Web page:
Tuesday, September 9, 2014

Vampires Are Good Company In Blood Tied

     While thumbing through the books at a secondhand outlet, I came across a first edition of Anne Rice's first book, Interview With The Vampire.
     These days I'm trying to lay off buying print books and to embrace the brave new world of eBooks wholeheartedly. I had no business buying this one in particular since I'd read it many times in the past. But I couldn't resist it. Rice looked so vulnerable in her 1976 mugshot on the book jacket that I ended up buying it anyway. (Remember that in the future; if you look pathetic in your author photo, there will always be suckers like me who will come along and buy your book.)
     Only a month later and the book is now a talisman on my desk. I find myself pumped to write not just a few stories about vampires as I had intended, but an actual young adult series. Along with writing horror, I have consistently enjoyed reading this genre myself, whether current or antique. And I've always credited Anne Rice as the one author who excels at depicting vampires. Her complex and uniquely troubled characters have a good deal to do with the resurrection and expansion of the vampire genre so popular today. And back then she, too, was experimenting--perhaps a lucky harbinger for me.
     So what am I doing with this coming-of-age series that is different?
     Well, for one thing I am publishing separate stories on Wattpad. Each Blood Tied story is being developed into a novel from the first-person perspective of that character. The suspiciously armed guy you see above is Gunther, the teenaged daughter's boyfriend and reigning star of the third story which begins this Friday on Wattpad. While Klea is a vampire, Gunther is not--he's having to cope with Klea's crazy family, though, and believe me, the axe is quite necessary.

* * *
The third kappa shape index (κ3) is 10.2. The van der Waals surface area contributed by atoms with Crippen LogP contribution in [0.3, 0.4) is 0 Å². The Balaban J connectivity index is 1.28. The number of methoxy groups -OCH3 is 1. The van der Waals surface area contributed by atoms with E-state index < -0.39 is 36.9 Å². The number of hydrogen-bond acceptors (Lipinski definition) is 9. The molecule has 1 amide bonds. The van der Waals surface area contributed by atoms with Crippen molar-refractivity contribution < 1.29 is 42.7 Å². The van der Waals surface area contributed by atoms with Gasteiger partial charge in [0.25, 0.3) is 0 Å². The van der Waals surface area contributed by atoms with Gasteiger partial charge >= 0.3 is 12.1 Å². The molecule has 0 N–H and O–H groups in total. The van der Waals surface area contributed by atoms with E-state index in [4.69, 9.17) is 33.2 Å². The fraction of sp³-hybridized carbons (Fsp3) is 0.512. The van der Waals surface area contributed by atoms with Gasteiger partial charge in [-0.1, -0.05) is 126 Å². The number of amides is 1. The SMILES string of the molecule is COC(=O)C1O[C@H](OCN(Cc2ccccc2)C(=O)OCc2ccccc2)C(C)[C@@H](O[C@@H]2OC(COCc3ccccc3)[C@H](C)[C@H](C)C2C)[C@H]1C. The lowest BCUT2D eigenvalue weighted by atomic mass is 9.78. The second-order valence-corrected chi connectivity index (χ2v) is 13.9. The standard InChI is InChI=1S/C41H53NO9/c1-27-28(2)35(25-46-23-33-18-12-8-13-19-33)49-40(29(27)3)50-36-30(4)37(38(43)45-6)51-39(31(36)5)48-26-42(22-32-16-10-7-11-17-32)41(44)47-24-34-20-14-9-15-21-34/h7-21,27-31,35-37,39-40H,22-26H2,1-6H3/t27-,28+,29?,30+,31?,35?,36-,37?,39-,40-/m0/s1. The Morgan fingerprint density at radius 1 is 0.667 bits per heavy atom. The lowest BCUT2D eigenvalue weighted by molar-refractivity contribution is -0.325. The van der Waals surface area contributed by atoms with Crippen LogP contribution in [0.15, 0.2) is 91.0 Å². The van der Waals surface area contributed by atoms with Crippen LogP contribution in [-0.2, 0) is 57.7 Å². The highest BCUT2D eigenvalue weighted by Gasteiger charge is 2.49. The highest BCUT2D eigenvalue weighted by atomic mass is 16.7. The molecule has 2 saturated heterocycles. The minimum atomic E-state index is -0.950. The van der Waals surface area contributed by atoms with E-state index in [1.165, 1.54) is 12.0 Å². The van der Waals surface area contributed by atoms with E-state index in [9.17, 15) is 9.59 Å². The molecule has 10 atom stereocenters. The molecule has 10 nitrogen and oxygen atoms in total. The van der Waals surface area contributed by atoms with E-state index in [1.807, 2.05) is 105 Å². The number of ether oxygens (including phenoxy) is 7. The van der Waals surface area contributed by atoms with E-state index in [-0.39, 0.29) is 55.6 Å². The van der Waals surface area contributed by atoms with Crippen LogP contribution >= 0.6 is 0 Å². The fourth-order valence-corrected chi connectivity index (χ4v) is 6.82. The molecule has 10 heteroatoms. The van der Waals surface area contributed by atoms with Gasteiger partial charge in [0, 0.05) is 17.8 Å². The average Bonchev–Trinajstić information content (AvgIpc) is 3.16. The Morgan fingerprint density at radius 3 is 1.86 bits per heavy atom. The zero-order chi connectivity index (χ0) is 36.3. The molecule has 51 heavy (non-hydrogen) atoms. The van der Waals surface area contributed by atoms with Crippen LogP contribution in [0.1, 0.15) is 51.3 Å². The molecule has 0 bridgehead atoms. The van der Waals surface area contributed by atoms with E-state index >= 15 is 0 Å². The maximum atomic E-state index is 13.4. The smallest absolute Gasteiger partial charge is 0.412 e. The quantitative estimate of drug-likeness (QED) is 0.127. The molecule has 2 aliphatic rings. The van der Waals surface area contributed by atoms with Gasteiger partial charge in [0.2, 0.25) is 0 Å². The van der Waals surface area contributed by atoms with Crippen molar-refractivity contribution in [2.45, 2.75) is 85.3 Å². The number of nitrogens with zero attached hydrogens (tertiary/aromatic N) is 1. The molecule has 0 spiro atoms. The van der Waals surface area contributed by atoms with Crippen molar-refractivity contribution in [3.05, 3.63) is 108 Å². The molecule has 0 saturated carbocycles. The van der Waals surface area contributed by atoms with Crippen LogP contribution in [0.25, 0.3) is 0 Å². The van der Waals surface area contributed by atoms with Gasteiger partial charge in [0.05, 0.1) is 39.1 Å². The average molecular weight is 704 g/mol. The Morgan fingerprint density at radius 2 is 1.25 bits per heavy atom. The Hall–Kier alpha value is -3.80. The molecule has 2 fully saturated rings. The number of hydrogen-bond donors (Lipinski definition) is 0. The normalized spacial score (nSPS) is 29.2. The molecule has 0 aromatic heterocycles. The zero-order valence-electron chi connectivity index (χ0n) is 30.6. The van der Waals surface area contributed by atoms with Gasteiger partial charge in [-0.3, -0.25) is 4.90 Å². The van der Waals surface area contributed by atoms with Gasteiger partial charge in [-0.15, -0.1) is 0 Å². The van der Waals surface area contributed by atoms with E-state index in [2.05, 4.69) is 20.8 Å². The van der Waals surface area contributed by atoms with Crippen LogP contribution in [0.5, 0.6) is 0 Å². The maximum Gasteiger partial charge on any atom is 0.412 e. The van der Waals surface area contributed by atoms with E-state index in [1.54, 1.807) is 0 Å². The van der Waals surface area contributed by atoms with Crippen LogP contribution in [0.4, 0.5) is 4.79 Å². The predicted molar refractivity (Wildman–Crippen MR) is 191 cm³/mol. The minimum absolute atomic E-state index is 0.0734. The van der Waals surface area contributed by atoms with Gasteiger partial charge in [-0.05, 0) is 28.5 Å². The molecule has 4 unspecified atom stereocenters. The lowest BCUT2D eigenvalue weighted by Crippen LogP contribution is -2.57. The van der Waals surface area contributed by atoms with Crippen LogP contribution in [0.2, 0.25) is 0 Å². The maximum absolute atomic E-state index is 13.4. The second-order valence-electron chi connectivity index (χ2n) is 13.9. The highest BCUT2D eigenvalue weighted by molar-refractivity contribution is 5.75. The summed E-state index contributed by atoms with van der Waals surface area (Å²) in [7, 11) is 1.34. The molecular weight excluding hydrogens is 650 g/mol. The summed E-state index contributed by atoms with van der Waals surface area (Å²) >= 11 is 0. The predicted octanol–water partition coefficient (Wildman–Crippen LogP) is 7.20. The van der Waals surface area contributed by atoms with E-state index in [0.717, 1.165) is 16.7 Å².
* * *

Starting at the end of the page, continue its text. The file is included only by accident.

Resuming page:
The first Blood Tied story is a bit of a shocker and said shock relied on writing it in first person. I had no intention of writing the second story in first person--but then I wondered if the characters might not be more memorable, and the story itself more vibrant, if each book switched to the first-person viewpoint of a different major character.
     After writing two stories, I've decided that the personalized approach is working quite well. It will adapt well to a short novel form (what Henry James used to call 'the blest novella'.) This will make writing the series more challenging in some ways, but I also think it will be doubly intriguing to read if I do things right.
     Being an ex-reporter, I've given myself deadlines and a rough writing length. The core stories will be 10,000 words or under and the books themselves 40,000 to 50,000 words.
     I like the idea of putting the stories up on Wattpad. If readers dislike reading about a particular character, they will know in advance; and if they especially enjoy one of the characters, they will know that, too. And kids without the funds to buy books will still be able to experience the full flavor of this series by reading the stories.
     I think I like that best of all.


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